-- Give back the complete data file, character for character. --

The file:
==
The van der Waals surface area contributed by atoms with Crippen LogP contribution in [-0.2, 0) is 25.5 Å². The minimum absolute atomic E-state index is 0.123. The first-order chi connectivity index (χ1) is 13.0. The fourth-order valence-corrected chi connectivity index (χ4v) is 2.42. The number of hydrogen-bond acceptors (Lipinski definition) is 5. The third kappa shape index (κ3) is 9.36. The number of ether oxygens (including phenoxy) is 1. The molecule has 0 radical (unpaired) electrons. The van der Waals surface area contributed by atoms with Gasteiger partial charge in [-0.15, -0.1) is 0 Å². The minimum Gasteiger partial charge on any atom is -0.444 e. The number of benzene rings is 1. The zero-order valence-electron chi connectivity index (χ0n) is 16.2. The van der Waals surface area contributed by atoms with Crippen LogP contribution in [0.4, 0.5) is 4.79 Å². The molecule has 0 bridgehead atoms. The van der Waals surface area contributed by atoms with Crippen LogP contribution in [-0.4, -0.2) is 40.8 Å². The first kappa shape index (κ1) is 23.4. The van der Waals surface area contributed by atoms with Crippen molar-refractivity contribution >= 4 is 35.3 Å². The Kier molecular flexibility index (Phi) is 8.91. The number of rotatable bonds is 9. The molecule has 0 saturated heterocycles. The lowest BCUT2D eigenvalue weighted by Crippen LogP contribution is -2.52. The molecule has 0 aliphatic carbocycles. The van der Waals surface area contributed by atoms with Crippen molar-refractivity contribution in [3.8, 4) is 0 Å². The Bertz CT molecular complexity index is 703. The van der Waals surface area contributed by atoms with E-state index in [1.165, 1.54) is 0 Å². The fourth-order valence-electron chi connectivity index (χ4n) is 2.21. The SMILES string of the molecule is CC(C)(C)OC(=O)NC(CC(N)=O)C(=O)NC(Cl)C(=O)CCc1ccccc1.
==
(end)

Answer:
The van der Waals surface area contributed by atoms with Crippen LogP contribution in [-0.2, 0) is 25.5 Å². The minimum absolute atomic E-state index is 0.123. The first-order chi connectivity index (χ1) is 13.0. The fourth-order valence-corrected chi connectivity index (χ4v) is 2.42. The number of hydrogen-bond acceptors (Lipinski definition) is 5. The third kappa shape index (κ3) is 9.36. The number of ether oxygens (including phenoxy) is 1. The molecule has 0 radical (unpaired) electrons. The van der Waals surface area contributed by atoms with Gasteiger partial charge in [-0.15, -0.1) is 0 Å². The minimum Gasteiger partial charge on any atom is -0.444 e. The number of benzene rings is 1. The zero-order valence-electron chi connectivity index (χ0n) is 16.2. The van der Waals surface area contributed by atoms with Crippen LogP contribution in [0.4, 0.5) is 4.79 Å². The molecule has 0 bridgehead atoms. The van der Waals surface area contributed by atoms with Crippen LogP contribution in [-0.4, -0.2) is 40.8 Å². The first kappa shape index (κ1) is 23.4. The van der Waals surface area contributed by atoms with Crippen molar-refractivity contribution >= 4 is 35.3 Å². The Kier molecular flexibility index (Phi) is 8.91. The number of rotatable bonds is 9. The molecule has 0 saturated heterocycles. The lowest BCUT2D eigenvalue weighted by Crippen LogP contribution is -2.52. The molecule has 0 aliphatic carbocycles. The van der Waals surface area contributed by atoms with Crippen molar-refractivity contribution in [3.8, 4) is 0 Å². The Bertz CT molecular complexity index is 703. The van der Waals surface area contributed by atoms with E-state index in [1.165, 1.54) is 0 Å². The fourth-order valence-electron chi connectivity index (χ4n) is 2.21. The SMILES string of the molecule is CC(C)(C)OC(=O)NC(CC(N)=O)C(=O)NC(Cl)C(=O)CCc1ccccc1.